THE SACKVILLE WEST AFFAIR.
Judqino from the brief particulars which have been furnished by cable, the fuss which has been made over what is known as " The Sackvillo West Affair " is uncommonly like what is colloquially described as " a storm m a teapot." It appears that some Californian lawyer, who represented himself as very much an Englishman, having been born m England and resided for some years m Canada, wrote to Sir Sackville West for bis opinion as to the most suitable candidate for the Presidential election, and that the British Ambassador unguardedly delivered himself of an opinion on the subject ; forgetting, for the moment", that it would havo been wiser for him altogether to hold his peace at an election time, lest the accusation should be made of partisanship on the part of the Government and the country he represented. It seems, indeed, that this was the very object of the question, and that a trap was deliberately Bet for the Ambassador, for election purposes, with a view, if successful, of raising a " cry " which might have the effect of turning the anti-British vote m favor of the candidate not favored by Sir • Sackville West, whose opinion, it was no doubt known beforehand, went m favor of the re-election of Cleveland. The plari succeeded, and President Cleveland and Secretary Bayerd were exceedingly wroth m consequence, for it scorns that they fully recognised that the very worst thing fcir Sackville West could do for Cleveland was openly to avow his (construed into England's) preference for his return. But even though tho British Ambassador was indiscreet, as he doubtless was, the precipitate and ridiculously, extravagant action of both the President himself, and the United States Secretary, m demanding the immediate supercession of the British Ambassador is altogether unjustifiable and cannot he excused even under the excitement caused by the greatest electoral contest of the world. Still, great dignitaries, like the smaller fry of humanity, must make silly exhibitions of themselves occasionally, for, as was known m the time of the Roman Empire, it is human to err, and no man now, any more than then, is wise at all hours. As to any serious international misunderstanding arising out of so trumpery an affair, that iB all moonshine, and it is only to be regretted that some of the English papers have made themselves simply ridiculous by shrieking about v a national insult," demanding the withdrawal of the American Ambassador at the Court of St James, and saying or doing other egregiously foolish things. The election is now over and we shall know its result to-morrow, and the Sackville West affair may now, having served Its purpose, be relegated to tho limbo of oblivion.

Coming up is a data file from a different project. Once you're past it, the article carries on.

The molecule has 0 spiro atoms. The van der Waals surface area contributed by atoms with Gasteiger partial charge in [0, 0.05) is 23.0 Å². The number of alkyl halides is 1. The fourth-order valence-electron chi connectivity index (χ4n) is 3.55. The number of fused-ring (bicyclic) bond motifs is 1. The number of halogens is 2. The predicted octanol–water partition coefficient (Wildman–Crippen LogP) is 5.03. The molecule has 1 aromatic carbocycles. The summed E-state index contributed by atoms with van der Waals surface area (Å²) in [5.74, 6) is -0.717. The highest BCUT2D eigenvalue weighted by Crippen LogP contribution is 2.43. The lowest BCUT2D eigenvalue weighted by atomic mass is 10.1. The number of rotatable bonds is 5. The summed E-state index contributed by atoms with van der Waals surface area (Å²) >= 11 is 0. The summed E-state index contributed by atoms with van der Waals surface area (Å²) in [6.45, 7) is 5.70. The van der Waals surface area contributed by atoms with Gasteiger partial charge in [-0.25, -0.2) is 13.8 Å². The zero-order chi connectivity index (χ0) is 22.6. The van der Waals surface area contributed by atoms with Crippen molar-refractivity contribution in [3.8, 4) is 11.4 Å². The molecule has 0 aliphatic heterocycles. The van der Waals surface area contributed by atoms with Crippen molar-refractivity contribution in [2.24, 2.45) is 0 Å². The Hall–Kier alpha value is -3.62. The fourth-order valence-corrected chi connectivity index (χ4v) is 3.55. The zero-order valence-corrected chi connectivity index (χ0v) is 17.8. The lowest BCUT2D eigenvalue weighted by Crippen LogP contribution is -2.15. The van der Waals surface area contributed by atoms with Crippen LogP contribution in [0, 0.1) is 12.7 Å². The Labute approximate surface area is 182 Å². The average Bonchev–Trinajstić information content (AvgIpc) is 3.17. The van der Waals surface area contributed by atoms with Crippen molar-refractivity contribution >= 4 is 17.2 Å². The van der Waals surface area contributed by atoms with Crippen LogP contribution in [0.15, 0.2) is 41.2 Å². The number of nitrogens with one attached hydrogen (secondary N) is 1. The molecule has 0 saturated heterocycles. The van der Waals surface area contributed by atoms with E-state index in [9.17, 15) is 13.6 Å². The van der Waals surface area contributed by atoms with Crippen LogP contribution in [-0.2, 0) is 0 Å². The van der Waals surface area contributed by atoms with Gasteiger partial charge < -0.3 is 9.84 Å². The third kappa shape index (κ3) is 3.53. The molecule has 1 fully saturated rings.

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THE SACKVILLE WEST AFFAIR., Ashburton Guardian, Volume VII, Issue 1992, 9 November 1888
THE SACKVILLE WEST AFFAIR. Ashburton Guardian, Volume VII, Issue 1992, 9 November 1888
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